Cross post from My Left Nutmeg
Recorded video stream of Q-Poll press conference via CTNewsJunkie
The latest poll from Quinnipiac provide a mixed bag of goodies for supporters and critics of Gov. Malloy.
Basically, Gov. Malloy’s poll numbers aren’t good because of his handling of the budget.
Connecticut voters give Gov. Dannel Malloy a negative 38 – 44 percent approval rating, apparently driven by 43 percent who are “dissatisfied” with the new state budget and another 16 percent who are “angry” with the budget, according to a Quinnipiac University poll released today. Only 36 percent described themselves as “enthusiastic” or “satisfied” with the budget.
Today’s results compare with a negative 35 – 40 percent approval rating for Gov. Malloy in a March 9 survey by the independent Quinnipiac (KWIN-uh-pe-ack) University poll.
Before critics of the governor break out the champagne…lets take a look at the details.
Only 17 percent of voters say the new state budget spreads tax increases fairly across income groups while 67 percent say taxes should be higher on those with higher incomes.
The poll reinforce the feeling among progressives in the state that feel that many of the tax increases are too regressive and gives the rich a pass at the expense of the working families.
“His low approval rating is a reflection of how voters feel about his budget. Many voters are dissatisfied and some even say they are angry. They think the budget relies too much on tax increases and not enough on spending cuts. They also think the middle class is paying more than its fair share while those with higher incomes aren’t paying their fair share.”
State employees should take notice…
Connecticut state employees are making less than their fair share of sacrifices under the new budget, 36 percent of voters say, while 21 percent say workers are doing more than their fair share and 35 percent say they are doing about their fair share.
Public employee wages and benefits are too high, 46 percent of voters say, with 8 percent saying too low and 39 percent saying wages and benefits are about right.
Good news for supporters of paid sick leave…and bad news for Republicans who made the opposition to the legislation their number one priority during the session.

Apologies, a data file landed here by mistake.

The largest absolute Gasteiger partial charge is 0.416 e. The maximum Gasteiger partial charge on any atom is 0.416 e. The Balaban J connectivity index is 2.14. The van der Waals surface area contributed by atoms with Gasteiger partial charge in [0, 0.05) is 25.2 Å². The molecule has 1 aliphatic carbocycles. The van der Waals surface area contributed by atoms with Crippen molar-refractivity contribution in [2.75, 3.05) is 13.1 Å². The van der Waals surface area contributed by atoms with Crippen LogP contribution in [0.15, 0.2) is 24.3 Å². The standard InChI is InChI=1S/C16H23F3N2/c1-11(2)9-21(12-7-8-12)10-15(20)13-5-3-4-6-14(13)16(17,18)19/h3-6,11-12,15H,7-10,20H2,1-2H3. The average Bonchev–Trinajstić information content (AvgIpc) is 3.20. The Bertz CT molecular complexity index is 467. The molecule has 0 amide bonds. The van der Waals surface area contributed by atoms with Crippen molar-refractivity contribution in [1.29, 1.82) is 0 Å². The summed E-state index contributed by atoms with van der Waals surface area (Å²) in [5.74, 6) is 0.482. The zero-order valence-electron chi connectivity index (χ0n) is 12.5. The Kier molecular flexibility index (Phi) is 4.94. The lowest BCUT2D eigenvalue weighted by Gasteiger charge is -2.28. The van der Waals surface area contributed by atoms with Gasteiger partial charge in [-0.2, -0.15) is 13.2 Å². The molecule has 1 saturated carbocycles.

Connecticut voters support 72 – 25 percent a new law that requires large companies to offer five days of paid sick leave per year to employees. Support is 84 – 14 percent among Democrats, 50 – 44 percent among Republicans and 72 – 26 percent among independent voters. Men support the measure 63 – 34 percent while women back it 79 – 17 percent.
In other words, the Republicans at the General Assembly are out of touch with their own base and the general public.
…and there’s bad news for State Sen Toni Boucher.
Voters also support 66 – 31 percent a law to de-criminalize possession of small amounts of marijuana. Support is 77 – 21 percent among Democrats, 49 – 45 percent among Republicans and 66 – 31 percent among independent voters. Support is slightly stronger among men, 69 – 28 percent, than among women, 64 – 33 percent.
In short, we’ll hear critics of the Gov. Malloy point to this poll as an indication that the governor’s budget is unpopular with the people WHILE ignoring the fact that the poll indicates that people are dissatisfied with the budget because it doesn’t tax the rich enough and that the public strongly support paid sick leave as well as the decriminalization of marijuana.
Let the spin begin!
Click here to read the full poll.
UPDATE CT Working Families Executive Director Jon green released the following statement regarding the Q-poll results on paid sick days.
Business lobbyists might hate to admit it, but for the public there’s nothing terribly controversial about the paid sick days law. Connecticut voters across the political spectrum support this issue because it’s the right thing to do for working families.
UPDATE 2: Hearst Newspaper’s Ben Doody has a good write-up on the latest Q-poll that echoes a lot of the points raised in this post.
A Quinnipiac poll released this morning has plenty of bad news for Gov. Malloy, who gets negative remarks both on his overall job performance (38 percent approve while 44 percent disapprove) and his handling of the state budget (36 percent approve, 52 percent disapprove).
But two major bills championed by Malloy are extremely popular — and when it comes to the paid stick leave bill, perhaps a lot more popular than state legislators realized while the bill was being debated.
The sick leave bill, mandating major companies provide employees with at least five paid sick days, barely passed the state Senate by an 18-17 vote (Sen. John Kissell of Enfield was the only Republican to support it), and didn’t have a whole lot of margin for error in the House, either.
The Quinnipiac poll, though, shows that 72 percent of all voters polled support the measure.
The measure gets support from voters across party lines — 84 percent of Democrats support it, along with 72 percent of independents and even 50 percent of Republicans.
The bill decriminalizing small amounts of marijuana is also extremely popular: 66 percent approve, including 77 percent of Democrats, 66 percent of independents and 49 percent of Republicans.